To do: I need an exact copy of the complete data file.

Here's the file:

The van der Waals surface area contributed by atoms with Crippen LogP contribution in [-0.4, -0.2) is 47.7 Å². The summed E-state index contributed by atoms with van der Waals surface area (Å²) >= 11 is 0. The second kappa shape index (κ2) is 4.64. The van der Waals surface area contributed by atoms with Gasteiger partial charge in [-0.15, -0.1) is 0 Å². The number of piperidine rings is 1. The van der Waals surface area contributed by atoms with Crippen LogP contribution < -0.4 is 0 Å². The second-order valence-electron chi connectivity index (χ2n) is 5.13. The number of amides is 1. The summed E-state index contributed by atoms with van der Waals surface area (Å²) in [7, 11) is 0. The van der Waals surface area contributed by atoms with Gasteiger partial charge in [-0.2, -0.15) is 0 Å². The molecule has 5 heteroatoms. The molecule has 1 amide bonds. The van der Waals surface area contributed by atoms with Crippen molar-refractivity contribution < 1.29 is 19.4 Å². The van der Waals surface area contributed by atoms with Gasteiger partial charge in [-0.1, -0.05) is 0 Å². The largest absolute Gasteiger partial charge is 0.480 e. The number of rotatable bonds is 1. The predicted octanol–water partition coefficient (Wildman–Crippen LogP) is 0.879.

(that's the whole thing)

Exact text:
The van der Waals surface area contributed by atoms with Crippen LogP contribution in [-0.4, -0.2) is 47.7 Å². The summed E-state index contributed by atoms with van der Waals surface area (Å²) >= 11 is 0. The second kappa shape index (κ2) is 4.64. The van der Waals surface area contributed by atoms with Gasteiger partial charge in [-0.15, -0.1) is 0 Å². The number of piperidine rings is 1. The van der Waals surface area contributed by atoms with Crippen LogP contribution < -0.4 is 0 Å². The second-order valence-electron chi connectivity index (χ2n) is 5.13. The number of amides is 1. The summed E-state index contributed by atoms with van der Waals surface area (Å²) in [7, 11) is 0. The van der Waals surface area contributed by atoms with Gasteiger partial charge in [-0.2, -0.15) is 0 Å². The molecule has 5 heteroatoms. The molecule has 1 amide bonds. The van der Waals surface area contributed by atoms with Crippen molar-refractivity contribution < 1.29 is 19.4 Å². The van der Waals surface area contributed by atoms with Gasteiger partial charge in [-0.1, -0.05) is 0 Å². The largest absolute Gasteiger partial charge is 0.480 e. The number of rotatable bonds is 1. The predicted octanol–water partition coefficient (Wildman–Crippen LogP) is 0.879.